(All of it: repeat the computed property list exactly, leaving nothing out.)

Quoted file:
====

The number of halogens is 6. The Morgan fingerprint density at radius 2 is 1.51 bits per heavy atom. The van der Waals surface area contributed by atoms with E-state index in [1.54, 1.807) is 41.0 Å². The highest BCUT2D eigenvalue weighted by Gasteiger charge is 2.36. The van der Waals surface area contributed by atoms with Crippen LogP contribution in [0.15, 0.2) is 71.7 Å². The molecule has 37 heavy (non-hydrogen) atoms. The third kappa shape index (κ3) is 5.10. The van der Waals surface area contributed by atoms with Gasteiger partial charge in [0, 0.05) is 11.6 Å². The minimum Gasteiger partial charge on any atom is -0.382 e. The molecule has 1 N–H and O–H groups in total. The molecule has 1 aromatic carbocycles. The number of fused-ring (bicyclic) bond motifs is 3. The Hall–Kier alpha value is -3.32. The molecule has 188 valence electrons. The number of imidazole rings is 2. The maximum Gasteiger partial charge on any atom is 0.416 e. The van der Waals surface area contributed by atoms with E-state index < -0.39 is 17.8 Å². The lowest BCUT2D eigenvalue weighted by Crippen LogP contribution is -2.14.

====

The number of halogens is 6. The Morgan fingerprint density at radius 2 is 1.51 bits per heavy atom. The van der Waals surface area contributed by atoms with E-state index in [1.54, 1.807) is 41.0 Å². The highest BCUT2D eigenvalue weighted by Gasteiger charge is 2.36. The van der Waals surface area contributed by atoms with Crippen LogP contribution in [0.15, 0.2) is 71.7 Å². The molecule has 37 heavy (non-hydrogen) atoms. The third kappa shape index (κ3) is 5.10. The van der Waals surface area contributed by atoms with Gasteiger partial charge in [0, 0.05) is 11.6 Å². The minimum Gasteiger partial charge on any atom is -0.382 e. The molecule has 1 N–H and O–H groups in total. The molecule has 1 aromatic carbocycles. The number of fused-ring (bicyclic) bond motifs is 3. The Hall–Kier alpha value is -3.32. The molecule has 188 valence electrons. The number of imidazole rings is 2. The maximum Gasteiger partial charge on any atom is 0.416 e. The van der Waals surface area contributed by atoms with E-state index < -0.39 is 17.8 Å². The lowest BCUT2D eigenvalue weighted by Crippen LogP contribution is -2.14.